Despite its economic prominence, the Atlanta area sports economy has underperformed for many years. That underperformance does not begin or end with the Atlanta Thrashers. Combined revenues of the four professional sports teams and two major college programs in the area show that the Atlanta sports economy lags behind its peers (nine other US metro areas) by about 23%. Put another way, if the Atlanta sports economy produced per household revenues of, dare I say it, the Phoenix area, total revenues would increase by about $128 million dollars per year.
- The four Atlanta professional sports teams rank last among the ten comparable cities in ticket revenues per household.While the Thrashers' plight is well known, the Falcons rank 6th in gate receipts and the Braves rank 7th among the 10 MLB teams.
- College sports take 22% of the local sports dollars, the highest percentage of any of the ten cities included. But that figure is probably understated since significant sports dollars from the Atlanta area also flow to SEC and ACC football programs in the neighboring states of Alabama, South Carolina, Tennessee, and Florida.
- UGA football has greater total revenues than the Atlanta Thrashers.
- Other metro areas, however, also have college programs that produce strong revenues and professional sports coexist nicely. No one thinks of the SF Bay Area as a college sports mecca but the combined revenues of Cal and Stanford are greater than those of UGA and GTech. And the Bay Area supports 5 professional sports teams with ticket revenues more than double those generated in Atlanta.
- The New York Yankees have gate receipts that are more than double those of all four Atlanta teams combined.
- Surprisingly, the Denver area (half the size of Atlanta) produces the highest revenues for sports on a per household basis .Boston is second.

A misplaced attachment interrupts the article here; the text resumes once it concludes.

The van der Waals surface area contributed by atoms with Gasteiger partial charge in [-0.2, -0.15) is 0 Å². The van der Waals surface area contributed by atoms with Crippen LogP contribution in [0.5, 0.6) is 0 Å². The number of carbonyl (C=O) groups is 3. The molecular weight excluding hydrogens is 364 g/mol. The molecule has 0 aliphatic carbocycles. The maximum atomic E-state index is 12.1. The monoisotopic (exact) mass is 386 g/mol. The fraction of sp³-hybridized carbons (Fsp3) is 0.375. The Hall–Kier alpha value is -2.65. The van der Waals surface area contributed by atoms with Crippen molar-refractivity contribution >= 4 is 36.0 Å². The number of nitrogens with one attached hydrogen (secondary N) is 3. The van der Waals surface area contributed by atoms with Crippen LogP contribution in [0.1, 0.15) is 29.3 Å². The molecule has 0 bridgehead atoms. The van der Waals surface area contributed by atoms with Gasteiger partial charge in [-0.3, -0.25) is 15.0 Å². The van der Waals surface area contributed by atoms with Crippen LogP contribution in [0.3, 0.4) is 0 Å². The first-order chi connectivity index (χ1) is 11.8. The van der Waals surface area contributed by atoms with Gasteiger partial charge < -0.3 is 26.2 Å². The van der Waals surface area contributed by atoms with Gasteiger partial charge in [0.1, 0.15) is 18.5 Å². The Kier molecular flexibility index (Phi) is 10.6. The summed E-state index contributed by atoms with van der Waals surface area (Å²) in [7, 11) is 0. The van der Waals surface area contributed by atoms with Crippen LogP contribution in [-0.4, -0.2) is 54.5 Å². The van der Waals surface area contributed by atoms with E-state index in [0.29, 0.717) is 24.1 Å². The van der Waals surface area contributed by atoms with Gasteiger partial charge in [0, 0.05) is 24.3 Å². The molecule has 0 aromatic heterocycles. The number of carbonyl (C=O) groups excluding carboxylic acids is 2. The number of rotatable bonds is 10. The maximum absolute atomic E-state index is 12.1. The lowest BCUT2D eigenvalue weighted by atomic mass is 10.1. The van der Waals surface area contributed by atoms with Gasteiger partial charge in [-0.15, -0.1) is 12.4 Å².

- Maybe it's the food: Atlantans spend more of their food and drink dollars in restaurants than folks in any other US metro area.
- Sorry, we've already got religion: Sociologists have compared sports fandom to religion in that it bonds people together. Georgia ranks among the top 10 US states in church attendance. Denver and Boston which produce the highest revenues per household for sports, are in states with very low church attendance (massachusetts is last). And Canada, where hockey is a religion, ranks even lower.
- Lack of familiarity with hockey has often been cited as one reason for the Thrashers' failure. But Georgians are plenty familiar with tennis-USTA Southern Section, based in Norcross, has 25% of all registered tennis players in the US- and professional tennis went missing from the Atlanta sports scene in 2001 due to lack of support and was gone for nine years until last year's revival of the Atlanta Tennis Championships.
(Figures below represent reported revenues for 2 major college programs in each area (from U.S. Dept of Education) and estimated revenues for professional teams (from Forbes). They do not include revenues from national tv contracts for either pro or college teams and thus are "local revenues". Household size is from US Census.)